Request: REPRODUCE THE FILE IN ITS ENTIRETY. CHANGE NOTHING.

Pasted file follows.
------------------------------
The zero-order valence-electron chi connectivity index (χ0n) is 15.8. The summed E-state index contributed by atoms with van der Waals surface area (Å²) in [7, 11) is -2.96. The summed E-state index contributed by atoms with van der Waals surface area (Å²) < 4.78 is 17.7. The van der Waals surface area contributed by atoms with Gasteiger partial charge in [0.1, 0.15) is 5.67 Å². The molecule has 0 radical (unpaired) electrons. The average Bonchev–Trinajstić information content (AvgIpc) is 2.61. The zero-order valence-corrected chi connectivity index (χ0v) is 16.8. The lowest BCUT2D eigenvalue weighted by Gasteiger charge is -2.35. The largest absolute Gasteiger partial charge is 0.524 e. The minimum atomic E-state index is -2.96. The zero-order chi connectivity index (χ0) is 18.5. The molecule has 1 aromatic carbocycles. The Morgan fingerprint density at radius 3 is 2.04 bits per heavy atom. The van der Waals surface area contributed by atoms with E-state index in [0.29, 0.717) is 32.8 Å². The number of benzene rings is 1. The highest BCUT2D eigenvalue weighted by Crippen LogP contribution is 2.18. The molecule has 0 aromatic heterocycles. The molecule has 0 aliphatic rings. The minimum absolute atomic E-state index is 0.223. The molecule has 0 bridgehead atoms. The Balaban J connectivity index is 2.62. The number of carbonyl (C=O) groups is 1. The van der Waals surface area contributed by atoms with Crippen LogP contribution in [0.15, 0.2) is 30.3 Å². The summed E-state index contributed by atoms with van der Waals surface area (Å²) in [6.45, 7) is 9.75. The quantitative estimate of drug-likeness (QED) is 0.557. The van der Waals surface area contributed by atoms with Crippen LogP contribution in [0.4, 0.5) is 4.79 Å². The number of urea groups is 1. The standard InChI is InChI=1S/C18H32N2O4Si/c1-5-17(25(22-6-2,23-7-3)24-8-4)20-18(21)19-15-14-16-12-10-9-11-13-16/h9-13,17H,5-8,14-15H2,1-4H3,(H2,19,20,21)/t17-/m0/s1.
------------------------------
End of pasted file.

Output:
The zero-order valence-electron chi connectivity index (χ0n) is 15.8. The summed E-state index contributed by atoms with van der Waals surface area (Å²) in [7, 11) is -2.96. The summed E-state index contributed by atoms with van der Waals surface area (Å²) < 4.78 is 17.7. The van der Waals surface area contributed by atoms with Gasteiger partial charge in [0.1, 0.15) is 5.67 Å². The molecule has 0 radical (unpaired) electrons. The average Bonchev–Trinajstić information content (AvgIpc) is 2.61. The zero-order valence-corrected chi connectivity index (χ0v) is 16.8. The lowest BCUT2D eigenvalue weighted by Gasteiger charge is -2.35. The largest absolute Gasteiger partial charge is 0.524 e. The minimum atomic E-state index is -2.96. The zero-order chi connectivity index (χ0) is 18.5. The molecule has 1 aromatic carbocycles. The Morgan fingerprint density at radius 3 is 2.04 bits per heavy atom. The van der Waals surface area contributed by atoms with E-state index in [0.29, 0.717) is 32.8 Å². The number of benzene rings is 1. The highest BCUT2D eigenvalue weighted by Crippen LogP contribution is 2.18. The molecule has 0 aromatic heterocycles. The molecule has 0 aliphatic rings. The minimum absolute atomic E-state index is 0.223. The molecule has 0 bridgehead atoms. The Balaban J connectivity index is 2.62. The number of carbonyl (C=O) groups is 1. The van der Waals surface area contributed by atoms with Crippen LogP contribution in [0.15, 0.2) is 30.3 Å². The summed E-state index contributed by atoms with van der Waals surface area (Å²) in [6.45, 7) is 9.75. The quantitative estimate of drug-likeness (QED) is 0.557. The van der Waals surface area contributed by atoms with Crippen LogP contribution in [0.4, 0.5) is 4.79 Å². The number of urea groups is 1. The standard InChI is InChI=1S/C18H32N2O4Si/c1-5-17(25(22-6-2,23-7-3)24-8-4)20-18(21)19-15-14-16-12-10-9-11-13-16/h9-13,17H,5-8,14-15H2,1-4H3,(H2,19,20,21)/t17-/m0/s1.